Simoes also said that the ministry has requested states to install facilities along the beach like paved paths to the waterline, a solid waste and wastewater treatment plant, toilet blocks, etc.
These structures would lead to further erosion as already 10-15 meters were already washed away in the past couple of years.
To achieve the certification of the MoEF & CC agreed to relax the coastal regulation zone norms allowing construction within 10 meters from the shore, something the fishermen have also objected to.
Sujeet Dongre of the Centre for Environment Education, which is the national agency for Blue Flag certification, said that the certification would benefit everyone though he did admit that there were misunderstandings behind the concept.
“When we say that a beach requires a specially demarcated safe swimming zone in order to qualify it means that, that space cannot be used for fishing lest the swimmers get entangled in the nets and lines. This is what has made them needlessly apprehensive,” Dongre said.
Dongre also said solutions were available and can be worked out and a clean environment would result in an increase in marine life.
Another cause for worry is that some of Goa’s beaches which have a number of shacks may be asked to reduce the number of shacks, something that shack operators may object to.
The Managing Director of the Goa Tourism Development Corporation, Nikhil Desai denied the issues raised by the people saying nobody can be denied access to the beach nor will it take away any livelihoods.
“The whole idea about the blue flag is to make the beaches more livable for a better environmentally friendly atmosphere. For that, we need a high level of compliance. This is a method of enhancing its capacity to a much higher world accepted standard,” Desai added.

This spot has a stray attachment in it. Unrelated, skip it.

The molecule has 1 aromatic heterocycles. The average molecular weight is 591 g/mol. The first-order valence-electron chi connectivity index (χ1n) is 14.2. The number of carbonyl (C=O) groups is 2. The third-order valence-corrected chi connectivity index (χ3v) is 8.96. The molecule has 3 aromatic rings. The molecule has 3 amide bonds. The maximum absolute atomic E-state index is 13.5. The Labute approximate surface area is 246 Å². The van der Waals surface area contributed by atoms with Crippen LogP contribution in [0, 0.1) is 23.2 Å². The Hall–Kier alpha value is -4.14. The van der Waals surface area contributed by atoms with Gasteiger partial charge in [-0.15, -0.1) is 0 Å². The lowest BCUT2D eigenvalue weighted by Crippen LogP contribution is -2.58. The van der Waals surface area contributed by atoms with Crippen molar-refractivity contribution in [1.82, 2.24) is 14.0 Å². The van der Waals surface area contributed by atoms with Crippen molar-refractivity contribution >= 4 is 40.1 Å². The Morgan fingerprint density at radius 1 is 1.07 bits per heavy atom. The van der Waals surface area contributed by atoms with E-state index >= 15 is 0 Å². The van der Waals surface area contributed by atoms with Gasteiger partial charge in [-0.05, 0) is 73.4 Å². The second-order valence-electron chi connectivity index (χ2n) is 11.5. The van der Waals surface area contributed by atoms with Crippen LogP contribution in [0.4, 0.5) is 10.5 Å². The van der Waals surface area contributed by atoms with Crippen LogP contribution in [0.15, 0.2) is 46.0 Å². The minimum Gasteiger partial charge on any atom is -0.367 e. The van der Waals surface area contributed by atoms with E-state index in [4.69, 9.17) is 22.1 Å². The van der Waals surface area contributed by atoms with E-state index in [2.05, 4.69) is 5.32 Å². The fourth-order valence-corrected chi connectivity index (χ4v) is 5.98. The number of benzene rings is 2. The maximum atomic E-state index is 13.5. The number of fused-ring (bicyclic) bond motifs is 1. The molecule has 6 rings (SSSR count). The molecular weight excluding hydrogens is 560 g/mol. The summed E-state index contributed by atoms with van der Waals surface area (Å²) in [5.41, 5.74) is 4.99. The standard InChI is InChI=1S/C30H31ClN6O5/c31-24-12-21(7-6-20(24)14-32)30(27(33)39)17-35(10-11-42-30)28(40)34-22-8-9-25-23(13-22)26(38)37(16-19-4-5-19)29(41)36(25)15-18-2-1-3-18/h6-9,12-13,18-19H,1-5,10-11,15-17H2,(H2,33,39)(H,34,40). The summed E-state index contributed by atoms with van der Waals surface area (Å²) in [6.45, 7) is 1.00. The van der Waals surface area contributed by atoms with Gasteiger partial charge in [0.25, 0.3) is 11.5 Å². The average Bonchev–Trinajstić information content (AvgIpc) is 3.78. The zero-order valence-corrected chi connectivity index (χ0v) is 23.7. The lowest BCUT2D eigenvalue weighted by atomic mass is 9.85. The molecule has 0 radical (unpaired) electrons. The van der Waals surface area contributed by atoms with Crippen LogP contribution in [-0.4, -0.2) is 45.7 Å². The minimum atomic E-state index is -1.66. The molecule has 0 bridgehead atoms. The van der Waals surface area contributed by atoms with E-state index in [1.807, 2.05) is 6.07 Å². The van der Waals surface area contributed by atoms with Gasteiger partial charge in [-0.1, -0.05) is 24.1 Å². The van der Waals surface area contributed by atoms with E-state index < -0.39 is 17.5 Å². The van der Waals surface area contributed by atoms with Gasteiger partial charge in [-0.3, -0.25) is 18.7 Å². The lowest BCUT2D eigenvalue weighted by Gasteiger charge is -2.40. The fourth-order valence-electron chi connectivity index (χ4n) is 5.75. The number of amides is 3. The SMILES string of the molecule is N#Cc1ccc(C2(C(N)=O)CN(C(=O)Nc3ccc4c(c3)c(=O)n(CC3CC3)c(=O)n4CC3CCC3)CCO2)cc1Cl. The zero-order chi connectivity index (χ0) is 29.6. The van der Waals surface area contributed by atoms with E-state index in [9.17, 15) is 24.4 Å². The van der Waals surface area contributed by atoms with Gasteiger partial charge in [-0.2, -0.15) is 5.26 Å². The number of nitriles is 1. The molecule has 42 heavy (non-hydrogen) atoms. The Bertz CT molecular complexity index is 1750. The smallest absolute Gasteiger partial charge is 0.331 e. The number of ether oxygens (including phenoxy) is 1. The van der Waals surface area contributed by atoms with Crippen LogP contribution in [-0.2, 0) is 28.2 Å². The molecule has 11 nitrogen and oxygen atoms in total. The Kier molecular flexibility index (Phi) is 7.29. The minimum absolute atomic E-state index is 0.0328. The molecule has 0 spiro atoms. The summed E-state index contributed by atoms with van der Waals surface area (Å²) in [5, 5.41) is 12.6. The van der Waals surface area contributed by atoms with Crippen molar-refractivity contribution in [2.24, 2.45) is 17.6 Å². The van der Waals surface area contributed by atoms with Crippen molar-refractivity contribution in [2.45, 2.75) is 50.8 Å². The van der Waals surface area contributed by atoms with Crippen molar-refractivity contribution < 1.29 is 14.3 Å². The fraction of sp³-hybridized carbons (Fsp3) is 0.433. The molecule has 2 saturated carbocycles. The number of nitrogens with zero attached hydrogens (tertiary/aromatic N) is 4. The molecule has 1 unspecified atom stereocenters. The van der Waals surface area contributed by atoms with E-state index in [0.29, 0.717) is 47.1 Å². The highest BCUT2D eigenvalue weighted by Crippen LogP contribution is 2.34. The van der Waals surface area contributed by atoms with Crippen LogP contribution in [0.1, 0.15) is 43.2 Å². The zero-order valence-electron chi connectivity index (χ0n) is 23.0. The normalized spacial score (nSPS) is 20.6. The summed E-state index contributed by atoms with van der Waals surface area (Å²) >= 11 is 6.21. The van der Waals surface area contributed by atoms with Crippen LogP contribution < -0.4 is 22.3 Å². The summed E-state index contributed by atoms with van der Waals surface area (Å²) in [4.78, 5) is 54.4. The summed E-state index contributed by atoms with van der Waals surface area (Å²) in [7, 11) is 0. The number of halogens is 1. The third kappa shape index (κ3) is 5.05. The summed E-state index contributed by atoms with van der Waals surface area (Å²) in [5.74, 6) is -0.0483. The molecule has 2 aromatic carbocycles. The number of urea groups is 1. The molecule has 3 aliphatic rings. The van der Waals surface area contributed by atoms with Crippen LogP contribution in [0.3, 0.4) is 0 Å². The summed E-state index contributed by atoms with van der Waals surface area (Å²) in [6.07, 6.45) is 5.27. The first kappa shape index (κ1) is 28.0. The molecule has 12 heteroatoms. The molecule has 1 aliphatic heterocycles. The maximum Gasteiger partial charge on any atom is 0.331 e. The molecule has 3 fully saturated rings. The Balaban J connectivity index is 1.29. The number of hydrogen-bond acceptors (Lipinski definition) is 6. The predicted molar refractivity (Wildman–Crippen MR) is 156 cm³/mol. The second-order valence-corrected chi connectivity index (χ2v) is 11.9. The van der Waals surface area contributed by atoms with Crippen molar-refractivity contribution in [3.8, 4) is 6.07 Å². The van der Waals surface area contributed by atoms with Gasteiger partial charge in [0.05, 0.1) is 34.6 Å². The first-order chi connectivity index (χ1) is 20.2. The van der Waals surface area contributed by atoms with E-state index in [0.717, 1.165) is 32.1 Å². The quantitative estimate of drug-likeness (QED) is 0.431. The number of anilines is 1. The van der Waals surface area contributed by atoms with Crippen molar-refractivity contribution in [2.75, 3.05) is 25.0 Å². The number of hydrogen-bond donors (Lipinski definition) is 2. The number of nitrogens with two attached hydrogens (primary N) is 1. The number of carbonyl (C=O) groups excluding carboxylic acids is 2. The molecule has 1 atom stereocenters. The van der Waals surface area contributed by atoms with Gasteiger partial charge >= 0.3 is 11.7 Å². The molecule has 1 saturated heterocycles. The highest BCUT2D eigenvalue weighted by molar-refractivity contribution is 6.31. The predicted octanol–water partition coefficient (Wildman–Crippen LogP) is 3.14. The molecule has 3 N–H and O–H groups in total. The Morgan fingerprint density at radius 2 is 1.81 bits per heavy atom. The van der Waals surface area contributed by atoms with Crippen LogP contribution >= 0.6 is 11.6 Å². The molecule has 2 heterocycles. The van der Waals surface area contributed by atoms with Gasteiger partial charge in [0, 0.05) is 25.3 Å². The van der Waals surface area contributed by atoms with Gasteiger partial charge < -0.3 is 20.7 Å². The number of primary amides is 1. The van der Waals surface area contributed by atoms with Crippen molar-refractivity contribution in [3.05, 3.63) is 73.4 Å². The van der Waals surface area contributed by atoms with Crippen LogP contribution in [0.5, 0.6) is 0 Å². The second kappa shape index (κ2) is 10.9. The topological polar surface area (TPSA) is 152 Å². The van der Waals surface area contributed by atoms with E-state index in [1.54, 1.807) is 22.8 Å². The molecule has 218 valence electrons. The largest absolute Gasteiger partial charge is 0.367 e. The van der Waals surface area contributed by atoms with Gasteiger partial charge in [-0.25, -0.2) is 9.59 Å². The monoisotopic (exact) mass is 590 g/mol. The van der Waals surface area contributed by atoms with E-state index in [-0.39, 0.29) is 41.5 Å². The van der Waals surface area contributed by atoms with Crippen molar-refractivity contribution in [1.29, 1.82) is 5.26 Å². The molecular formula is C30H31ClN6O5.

A spokesperson for the Copenhagen based ‘Foundation for Education’ said that being a developing country was no hurdle for certification.
“We offer a framework where all stakeholders are part of the discussions, to find the best solutions for all of them around the sustainable use of the coastline. This includes the local fishermen, should there be any using the beaches,” Sophie Bachet Granados International Blue Flag Director said in response to an email.
The MoEF has now in a letter to the Goa Chief Secretary asked the Goa government to identify a total of ten beaches across the state that could strive for the certification. Funding for the ‘blue flag’ certification of the beaches if proposed by the Goa government will come through an upcoming phase-II of the ‘Integrated Coastal Zone Management Programme’.
Goa has already received funding of Rs 100 crore from the central government under the Swadesh Darshan Scheme which has been largely spent on making the beaches of North Goa more tourist-friendly and Rs 200 crore has been promised to the state by the central government for other tourism development.
Traditionally Goans have been environment-friendly. In a number of places, their fight for environmental protection has yielded results. Blue Flag certification too is an environmental award given to communities that make special efforts to manage their coastal or inland water environment and beaches with respect for the local environment and nature.
So far no beach in India has been given a Blue Flag certification. Obtaining one such internationally acclaimed certificate for a beach in Goa could help the state increase tourist arrivals, especially in view of the fact that a rising number of international travelers seek to visit destinations with Blue Flag certifications.
Those opposing should rethink their opposition in a fair and non-biased manner.
The state authorities, however, need to take care to protect the interests of the locals and explain the benefits and allay their fears over the limitations they could face on the use of beaches.